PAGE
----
City invites comment on East Main Street extension

Monday, April 5, 2004

Residents who own property along the proposed East Main Street extension are encouraged to attend tonight's Jackson Board of Aldermen meeting to voice their concerns and questions to the board.

The city, which has struggled to secure right of way from some property owners, hopes an informal, voluntary public hearing will help clear the air on several issues.

"What we want to do is get as many property owners as we can with the city staff and council to have dialogue about what they would be gaining as far as the road and the infrastructure that goes with it, like water, sewer and electric," said Mayor Paul Sander. "We just need more dialogue and we're at the point now where we need to move this project along. We need to find out what their wishes and desires are."

The East Main Street extension is perhaps Jackson's most ambitious project. It will eventually create a new entrance into the city from Interstate 55.

But the city did not budget much money for land acquisitions, given that the landowners' property values will increase dramatically with the new road. Because this is a city-driven project, property owners will not be assessed for the improvement.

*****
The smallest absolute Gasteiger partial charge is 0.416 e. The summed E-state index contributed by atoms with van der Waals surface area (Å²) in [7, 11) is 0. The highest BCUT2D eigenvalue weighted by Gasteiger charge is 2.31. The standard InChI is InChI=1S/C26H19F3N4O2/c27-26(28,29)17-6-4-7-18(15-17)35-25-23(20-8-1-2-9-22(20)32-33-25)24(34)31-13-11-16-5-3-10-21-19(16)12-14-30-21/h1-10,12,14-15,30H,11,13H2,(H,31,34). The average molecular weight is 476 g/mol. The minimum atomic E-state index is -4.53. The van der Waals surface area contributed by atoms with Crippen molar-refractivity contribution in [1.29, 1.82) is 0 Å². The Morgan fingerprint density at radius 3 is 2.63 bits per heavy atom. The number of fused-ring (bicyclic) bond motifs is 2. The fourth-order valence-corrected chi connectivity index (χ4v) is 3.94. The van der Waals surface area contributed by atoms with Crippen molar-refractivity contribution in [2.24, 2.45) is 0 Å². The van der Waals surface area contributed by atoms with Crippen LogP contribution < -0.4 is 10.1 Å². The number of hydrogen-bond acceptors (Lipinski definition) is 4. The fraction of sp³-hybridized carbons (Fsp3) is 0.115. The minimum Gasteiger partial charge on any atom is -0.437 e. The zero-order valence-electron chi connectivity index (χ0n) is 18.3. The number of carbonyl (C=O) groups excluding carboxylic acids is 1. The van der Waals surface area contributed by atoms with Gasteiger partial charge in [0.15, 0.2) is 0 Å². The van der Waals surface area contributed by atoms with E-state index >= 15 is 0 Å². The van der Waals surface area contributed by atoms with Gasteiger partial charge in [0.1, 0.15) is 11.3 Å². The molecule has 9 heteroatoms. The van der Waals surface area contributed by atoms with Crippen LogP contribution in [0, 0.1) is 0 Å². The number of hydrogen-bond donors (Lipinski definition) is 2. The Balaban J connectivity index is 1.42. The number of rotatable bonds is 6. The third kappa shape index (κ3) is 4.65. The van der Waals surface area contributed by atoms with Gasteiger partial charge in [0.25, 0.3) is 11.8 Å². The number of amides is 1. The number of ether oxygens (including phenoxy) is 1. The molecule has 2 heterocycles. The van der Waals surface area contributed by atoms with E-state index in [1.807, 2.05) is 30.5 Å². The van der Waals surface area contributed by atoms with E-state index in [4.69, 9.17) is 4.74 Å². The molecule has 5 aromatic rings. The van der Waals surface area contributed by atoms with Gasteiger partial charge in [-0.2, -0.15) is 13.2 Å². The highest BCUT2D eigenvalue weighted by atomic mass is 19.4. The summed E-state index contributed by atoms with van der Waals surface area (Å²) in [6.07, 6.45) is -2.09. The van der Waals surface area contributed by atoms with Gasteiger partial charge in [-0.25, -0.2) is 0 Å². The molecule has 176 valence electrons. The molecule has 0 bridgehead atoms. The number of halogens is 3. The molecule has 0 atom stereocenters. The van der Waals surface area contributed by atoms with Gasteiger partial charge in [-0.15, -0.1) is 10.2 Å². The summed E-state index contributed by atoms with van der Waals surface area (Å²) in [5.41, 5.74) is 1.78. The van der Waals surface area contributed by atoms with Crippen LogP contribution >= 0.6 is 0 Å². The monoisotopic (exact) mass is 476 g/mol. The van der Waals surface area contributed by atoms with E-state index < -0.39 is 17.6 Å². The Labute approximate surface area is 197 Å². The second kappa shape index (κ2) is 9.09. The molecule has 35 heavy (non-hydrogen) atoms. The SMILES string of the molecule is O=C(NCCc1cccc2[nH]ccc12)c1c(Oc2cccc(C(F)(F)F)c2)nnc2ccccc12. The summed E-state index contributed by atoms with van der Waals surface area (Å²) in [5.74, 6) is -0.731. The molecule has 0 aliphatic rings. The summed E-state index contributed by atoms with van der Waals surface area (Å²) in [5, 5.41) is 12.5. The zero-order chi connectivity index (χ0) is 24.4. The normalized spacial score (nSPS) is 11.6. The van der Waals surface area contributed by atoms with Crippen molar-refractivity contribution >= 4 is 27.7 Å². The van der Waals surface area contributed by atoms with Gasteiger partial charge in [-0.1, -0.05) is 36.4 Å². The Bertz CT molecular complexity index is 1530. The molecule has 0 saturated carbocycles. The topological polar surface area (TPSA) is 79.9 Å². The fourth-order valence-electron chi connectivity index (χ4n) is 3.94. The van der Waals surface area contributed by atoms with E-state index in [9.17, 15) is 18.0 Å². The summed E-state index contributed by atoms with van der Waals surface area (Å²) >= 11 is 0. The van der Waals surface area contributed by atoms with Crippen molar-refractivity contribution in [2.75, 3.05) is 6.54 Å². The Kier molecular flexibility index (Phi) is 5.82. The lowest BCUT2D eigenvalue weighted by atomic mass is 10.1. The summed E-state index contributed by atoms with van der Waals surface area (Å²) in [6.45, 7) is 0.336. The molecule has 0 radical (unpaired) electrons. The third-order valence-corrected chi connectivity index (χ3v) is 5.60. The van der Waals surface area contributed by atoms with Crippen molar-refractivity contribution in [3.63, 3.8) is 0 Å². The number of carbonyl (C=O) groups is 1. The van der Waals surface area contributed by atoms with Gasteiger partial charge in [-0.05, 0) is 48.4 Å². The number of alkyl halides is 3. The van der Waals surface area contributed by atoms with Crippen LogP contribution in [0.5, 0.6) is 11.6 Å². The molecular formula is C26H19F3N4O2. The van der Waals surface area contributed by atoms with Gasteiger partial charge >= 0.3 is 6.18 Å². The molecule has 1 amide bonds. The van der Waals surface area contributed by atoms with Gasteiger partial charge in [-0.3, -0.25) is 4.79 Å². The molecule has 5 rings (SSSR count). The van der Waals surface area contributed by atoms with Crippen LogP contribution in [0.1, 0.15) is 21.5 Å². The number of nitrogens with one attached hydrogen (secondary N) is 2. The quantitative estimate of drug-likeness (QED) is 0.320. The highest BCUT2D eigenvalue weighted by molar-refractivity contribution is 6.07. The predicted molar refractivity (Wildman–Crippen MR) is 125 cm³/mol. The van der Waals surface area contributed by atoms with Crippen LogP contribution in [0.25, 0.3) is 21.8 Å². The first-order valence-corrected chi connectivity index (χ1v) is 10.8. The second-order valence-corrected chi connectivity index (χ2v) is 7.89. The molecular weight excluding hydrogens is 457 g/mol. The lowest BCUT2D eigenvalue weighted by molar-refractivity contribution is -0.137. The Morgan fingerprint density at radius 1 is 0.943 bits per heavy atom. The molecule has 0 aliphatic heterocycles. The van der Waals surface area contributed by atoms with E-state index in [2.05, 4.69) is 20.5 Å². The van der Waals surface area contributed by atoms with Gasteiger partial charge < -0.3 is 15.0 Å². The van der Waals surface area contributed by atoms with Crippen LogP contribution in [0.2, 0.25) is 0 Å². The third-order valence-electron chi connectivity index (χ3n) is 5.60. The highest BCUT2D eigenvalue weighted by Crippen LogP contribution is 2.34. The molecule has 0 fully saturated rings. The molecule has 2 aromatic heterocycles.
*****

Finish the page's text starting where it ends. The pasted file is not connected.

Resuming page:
The board will likely pass a resolution tonight that would authorize Jackson to join Cape Girardeau in applying for funds for the cities to connect water systems near Center Junction.

Rodney Bollinger, Jackson's public works director, said the State Emergency Management Agency has grants available for hazard mitigation efforts.

The connection would provide both cities with an emergency backup in case one of the city's water systems shut down.

Bollinger said the move could improve Jackson's ISO rating, meaning it could translate into lower insurance rates for residents.

Each city would put in 8-inch mains. Jackson would have to provide 4,700 feet of pipe. The grant, if awarded by SEMA, would pay for 75 percent of the costs. Bollinger said the materials for Jackson would cost around $50,000 and that the city would provide the labor.


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